Adon OlamNote: Additional verses from the Sephardic version are noted in blue.
L-rd of the Universe,
who reigned before the birth of any thing –
When by His will all things were made
then was His name proclaimed King.
And when all things shall cease to be
He alone will reign in awe.
He was, He is, and He shall be
glorious for evermore.
He is One, there is none else,
alone, unique, beyond compare;
Without beginning, without end,
His might, His rule are everywhere.
He is unfathomable, incomparable,
unchanging and unexchangeable;
He cannot be aggregated nor dispersed;
He is great of power and strength.
He is my G-d; my Redeemer lives.
He is the Rock on whom I rely –
My banner and my safe retreat,
my cup, my portion when I cry.
He is a healer and a cure;
He is all-seeing and a support.
Into His hand my soul I place,
when I awake and when I sleep.
The L-rd is with me, I shall not fear;
body and soul from harm will He keep.
In His Sanctuary will my soul rejoice;
may he send our Messiah speedily.
Then shall we sing in the Holy Temple,
Amein, Amein to the awesome Name.
The Adon Olam prayer officially begins the synagogue service. Although it is a popular practice in many synagogues to sing this piyyut at the end of services, traditional Siddurim also include it as the first congregational prayer each morning.
We’ve learned that the focus of the Mah Tovu prayer, which we sing individually as we enter the synagogue, is to exhort us to leave all our personal joys and sorrows behind so we may worship without distraction. We then sing the Adon Olam together to begin our Shaḥrit service.
The words of the Adon Olam pull us into a greater awareness of Hashem. He is the ineffable G-d; the Ein Sof. The Adon Olam brings specific attributes to mind so that we can relate to Hashem the infinite – as best we can.
Hashem is King. His kingship is not dependent upon having a nation to rule; He was King before creation and He will remain King after creation has passed away. Unlike earthly kings, Hashem’s sovereignty is derived from no one but Him. Creation does not make Him King; creation proclaims Him King.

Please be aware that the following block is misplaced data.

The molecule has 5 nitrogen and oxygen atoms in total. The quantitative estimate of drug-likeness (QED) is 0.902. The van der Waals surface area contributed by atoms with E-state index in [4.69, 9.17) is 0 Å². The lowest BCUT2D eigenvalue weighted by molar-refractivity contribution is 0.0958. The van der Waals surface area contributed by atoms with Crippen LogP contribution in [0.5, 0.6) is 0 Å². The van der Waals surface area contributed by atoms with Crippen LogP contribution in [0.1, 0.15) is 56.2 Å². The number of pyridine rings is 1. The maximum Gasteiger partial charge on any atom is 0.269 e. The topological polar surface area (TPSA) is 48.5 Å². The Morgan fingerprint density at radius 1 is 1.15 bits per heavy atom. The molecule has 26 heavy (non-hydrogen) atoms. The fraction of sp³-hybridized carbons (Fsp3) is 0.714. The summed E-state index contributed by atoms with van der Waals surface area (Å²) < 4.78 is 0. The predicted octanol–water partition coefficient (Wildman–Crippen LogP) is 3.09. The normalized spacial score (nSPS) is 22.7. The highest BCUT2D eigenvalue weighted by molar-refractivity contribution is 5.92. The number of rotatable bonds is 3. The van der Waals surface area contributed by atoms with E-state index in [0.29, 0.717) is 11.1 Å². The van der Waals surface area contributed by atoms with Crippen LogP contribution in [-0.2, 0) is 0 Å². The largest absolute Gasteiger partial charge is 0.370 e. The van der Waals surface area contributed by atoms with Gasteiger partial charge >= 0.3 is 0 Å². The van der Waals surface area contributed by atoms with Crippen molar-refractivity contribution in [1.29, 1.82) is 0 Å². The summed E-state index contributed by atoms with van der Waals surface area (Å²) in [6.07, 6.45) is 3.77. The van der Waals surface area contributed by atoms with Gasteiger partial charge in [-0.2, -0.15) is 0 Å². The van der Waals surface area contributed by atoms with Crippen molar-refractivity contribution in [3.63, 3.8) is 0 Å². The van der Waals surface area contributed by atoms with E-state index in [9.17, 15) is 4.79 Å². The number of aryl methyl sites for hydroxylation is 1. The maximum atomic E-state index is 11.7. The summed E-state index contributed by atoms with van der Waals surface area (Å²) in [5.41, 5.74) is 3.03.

Hashem is Creator. The purpose of creation is for man, of his own free will, to choose Hashem. From the smallest particle to the greatest galaxy, all creation points to Hashem as Creator; all creation beckons us to seek Him.
Hashem is Eternal. We shift away from the overwhelming design of His creation to contemplate the mind-blowing vastness of Him. Hashem can be contained in neither time nor space; His existence is even beyond eternity. We are confronted with the challenge to envision the indescribable and to understand the unfathomable.
Hashem is Personal. After barely tasting the infinite we are suddenly launched into an accounting of all the ways in which Hashem personally relates to each of us. He is my G-d, my redeemer, my rock, my banner, my protector, my deliverer, my healer, my provider.
Each description is worthy of a paragraph yet this list is far from exhaustive. My G-d, who is beyond infinity, is intimately involved in my every day. Every part of my existence is fully infused with Hashem’s presence.
In the Sephardic closing lines we join in eager anticipation of the rebuilt Holy Temple and the days of Machiaḥ, capturing beautifully the vision penned by Malaḥi, “There we will serve You with reverence as in the days of old and as in former years.”